For example, George L. Fendler, owner of Central Coast Internet in Hollister, Calif., has a problem. He wants to illustrate the “cost differences between fixed wireless and fiber installations in a rural environment.”

 

In large part, the reason for his question is that wireless Internet service providers, such as Central Coast Internet, believe they can deliver Internet access in rural and isolated areas at far lower prices than telcos or cable companies can accomplish.

 

But most funding goes to local telcos that operate higher-cost networks. Not logical? Yes and no.

 

Politically, it makes sense. In many rural areas, telcos are significant employers. Beyond that, what legislator wants to be on the wrong side of the "communications for rural America" argument?

 

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Prepaid or postpaid?: The fight for your cell phone dollars | CNET Blog

Prepaid or postpaid?: The fight for your cell phone dollars | CNET Blog | Surfing the Broadband Bit Stream | Scoop.it

By definition, the no-contract carrier model is designed to save you money over the two-year contract agreement that reigns supreme here in the U.S.

 

The question is: How much do you really gain by going prepaid, and what do you lose from the subscriber experience? Without a doubt, no-contract carriers like MetroPCS, Virgin Mobile, Boost Mobile, and Cricket Wireless can dramatically cut your monthly cell phone bill, but there are trade-offs.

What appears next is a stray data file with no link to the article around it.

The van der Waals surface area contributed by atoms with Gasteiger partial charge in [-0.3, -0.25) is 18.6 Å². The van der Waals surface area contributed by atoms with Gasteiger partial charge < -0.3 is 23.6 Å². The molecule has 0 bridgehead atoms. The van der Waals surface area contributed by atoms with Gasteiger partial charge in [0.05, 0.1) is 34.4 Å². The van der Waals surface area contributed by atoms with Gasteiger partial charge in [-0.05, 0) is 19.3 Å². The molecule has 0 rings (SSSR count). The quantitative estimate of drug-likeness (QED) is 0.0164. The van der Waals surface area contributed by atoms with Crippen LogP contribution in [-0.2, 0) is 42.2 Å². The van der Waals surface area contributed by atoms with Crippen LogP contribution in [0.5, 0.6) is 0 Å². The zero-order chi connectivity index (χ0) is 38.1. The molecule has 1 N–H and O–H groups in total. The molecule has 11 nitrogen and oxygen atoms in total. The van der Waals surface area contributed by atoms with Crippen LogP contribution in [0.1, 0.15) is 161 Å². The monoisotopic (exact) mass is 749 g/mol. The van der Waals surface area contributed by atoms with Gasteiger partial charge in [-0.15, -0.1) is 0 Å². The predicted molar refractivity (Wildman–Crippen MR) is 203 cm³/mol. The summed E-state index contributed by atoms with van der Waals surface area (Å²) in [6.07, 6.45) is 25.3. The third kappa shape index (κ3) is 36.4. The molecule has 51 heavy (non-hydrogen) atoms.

I'm not going to dive into every carrier's pricing structure and phone offerings, so for the sake of comparison, I'm going to break down the cost of ownership over a two-year span for two carriers: Verizon, which has the most U.S. subscribers, and MetroPCS, the country's largest prepaid network.

 

Samsung's Galaxy S3 makes a good model device thanks to its ubiquity across seven carriers; the 16GB version has a $199.99 base price for most contract providers.

 

That's a cost that Verizon and others subsidize so you can get your phone for less than the $500 that MetroPCS will charge. The trade-off for a "cheaper" phone is committing to two years of data fees no matter what, and getting slapped with a multiple-hundred-dollar termination fee if you try to leave early.